Thursday, January 27, 2011


I am a native of New York City. I was for a while a Parisienne and I'm a New Englander now. I grew up a city dweller. I expect no kindness from strangers. One of my math teachers in High School once joked that the Golden Rule in New York was either "Do unto Others Before they Do unto You" or perhaps just "Do unto Others." A friend of mine when I first moved to Boston summed up the Boston mindset aptly by saying "Yes we have a bathroom and no you can't use it."

This is what I grew up with and this is what I live with. I don't say that people are wrong to feel this way. In fact if you are too kind in New York or Boston or Paris you'll get fleeced by the con artists and gypsy kids (I stopped my lifelong practice of giving something to every homeless person I met after a beggar kid to whom I'd given 10 francs chased me down Saint Germain demanding more.)

However there is something about terrible weather that brings out the best in New Englanders. When I lived in Cambridge there was one day when it started dumping freezing rain on top of a decent amount of accumulated snow. In order to walk on the sidewalks, one walked single file in the footsteps that were layed out (because not everyone had shoveled) and sometimes through puddles. And as I navigated the physical challenge that was Cambridge's sidewalks everyone smiled at me. I hadn't seen so many smiling strangers since the Sox won the World Series in 2004. WTF? I mentioned this to one of my friends-a native of Pittsfield and he opined that it was the miserable weather that made everyone so friendly.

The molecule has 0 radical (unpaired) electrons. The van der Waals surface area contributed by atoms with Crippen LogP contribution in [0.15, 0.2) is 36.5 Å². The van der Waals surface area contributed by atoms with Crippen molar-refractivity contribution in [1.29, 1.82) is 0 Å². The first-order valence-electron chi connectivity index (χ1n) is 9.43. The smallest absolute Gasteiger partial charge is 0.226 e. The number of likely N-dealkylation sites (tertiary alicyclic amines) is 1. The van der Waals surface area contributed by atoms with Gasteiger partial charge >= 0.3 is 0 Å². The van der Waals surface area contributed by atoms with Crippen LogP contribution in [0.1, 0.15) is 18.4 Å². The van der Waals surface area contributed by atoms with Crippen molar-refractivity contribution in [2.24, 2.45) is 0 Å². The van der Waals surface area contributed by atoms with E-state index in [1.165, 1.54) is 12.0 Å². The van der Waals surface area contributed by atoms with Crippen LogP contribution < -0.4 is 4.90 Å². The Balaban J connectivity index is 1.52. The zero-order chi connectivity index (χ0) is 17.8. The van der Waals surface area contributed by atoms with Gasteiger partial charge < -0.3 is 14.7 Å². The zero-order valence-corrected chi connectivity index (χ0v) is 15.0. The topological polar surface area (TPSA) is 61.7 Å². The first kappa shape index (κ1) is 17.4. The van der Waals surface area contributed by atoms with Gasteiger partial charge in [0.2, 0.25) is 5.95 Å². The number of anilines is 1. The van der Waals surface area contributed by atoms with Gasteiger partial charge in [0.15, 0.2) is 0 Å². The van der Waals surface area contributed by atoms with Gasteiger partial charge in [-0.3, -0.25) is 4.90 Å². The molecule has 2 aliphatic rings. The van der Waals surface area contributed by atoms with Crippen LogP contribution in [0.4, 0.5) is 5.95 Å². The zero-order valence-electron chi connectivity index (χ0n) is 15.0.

I saw it again this morning. A foot more of snow on the ground, sidewalks impassible, people lurching through the snow to dig out their cars and yet they all had a smile or a cheerful comment as I passed them. "Lovely weather!" said the man who was delivering something to the market on Cabot street. Weird as it may be, give the denizens of Eastern Mass a good snow storm and they become as friendly as Minnesotans.

I won't argue with that.

1 comment:

Anonymous said...

And thus you discover the true secret of that traditional North Woods friendliness.